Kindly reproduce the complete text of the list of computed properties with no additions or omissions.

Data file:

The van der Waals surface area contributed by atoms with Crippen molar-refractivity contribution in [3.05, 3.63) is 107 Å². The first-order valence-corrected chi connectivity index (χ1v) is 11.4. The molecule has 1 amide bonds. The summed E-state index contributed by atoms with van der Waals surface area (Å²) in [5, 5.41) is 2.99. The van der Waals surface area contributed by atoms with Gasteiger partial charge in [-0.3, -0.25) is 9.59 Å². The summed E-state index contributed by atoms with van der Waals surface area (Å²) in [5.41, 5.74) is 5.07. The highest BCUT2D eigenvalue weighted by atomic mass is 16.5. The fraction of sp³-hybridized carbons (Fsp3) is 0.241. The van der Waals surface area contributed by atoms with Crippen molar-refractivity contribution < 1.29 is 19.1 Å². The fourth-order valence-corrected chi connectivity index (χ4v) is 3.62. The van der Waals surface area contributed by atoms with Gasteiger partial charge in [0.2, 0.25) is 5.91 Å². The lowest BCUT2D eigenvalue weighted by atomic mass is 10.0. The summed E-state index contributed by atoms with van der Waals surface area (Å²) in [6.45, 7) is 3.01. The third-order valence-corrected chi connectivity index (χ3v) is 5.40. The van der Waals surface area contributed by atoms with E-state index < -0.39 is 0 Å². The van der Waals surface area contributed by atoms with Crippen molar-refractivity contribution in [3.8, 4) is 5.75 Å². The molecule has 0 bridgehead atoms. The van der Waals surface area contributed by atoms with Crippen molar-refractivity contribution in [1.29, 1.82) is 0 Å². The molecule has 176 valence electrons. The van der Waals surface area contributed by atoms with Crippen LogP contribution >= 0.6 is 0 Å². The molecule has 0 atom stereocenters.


The van der Waals surface area contributed by atoms with Crippen molar-refractivity contribution in [3.05, 3.63) is 107 Å². The first-order valence-corrected chi connectivity index (χ1v) is 11.4. The molecule has 1 amide bonds. The summed E-state index contributed by atoms with van der Waals surface area (Å²) in [5, 5.41) is 2.99. The van der Waals surface area contributed by atoms with Gasteiger partial charge in [-0.3, -0.25) is 9.59 Å². The summed E-state index contributed by atoms with van der Waals surface area (Å²) in [5.41, 5.74) is 5.07. The highest BCUT2D eigenvalue weighted by atomic mass is 16.5. The fraction of sp³-hybridized carbons (Fsp3) is 0.241. The van der Waals surface area contributed by atoms with Crippen molar-refractivity contribution < 1.29 is 19.1 Å². The fourth-order valence-corrected chi connectivity index (χ4v) is 3.62. The van der Waals surface area contributed by atoms with Gasteiger partial charge in [0.2, 0.25) is 5.91 Å². The lowest BCUT2D eigenvalue weighted by atomic mass is 10.0. The summed E-state index contributed by atoms with van der Waals surface area (Å²) in [6.45, 7) is 3.01. The third-order valence-corrected chi connectivity index (χ3v) is 5.40. The van der Waals surface area contributed by atoms with E-state index < -0.39 is 0 Å². The van der Waals surface area contributed by atoms with Crippen molar-refractivity contribution in [3.8, 4) is 5.75 Å². The molecule has 0 bridgehead atoms. The van der Waals surface area contributed by atoms with Crippen molar-refractivity contribution in [1.29, 1.82) is 0 Å². The molecule has 176 valence electrons. The van der Waals surface area contributed by atoms with Crippen LogP contribution >= 0.6 is 0 Å². The molecule has 0 atom stereocenters.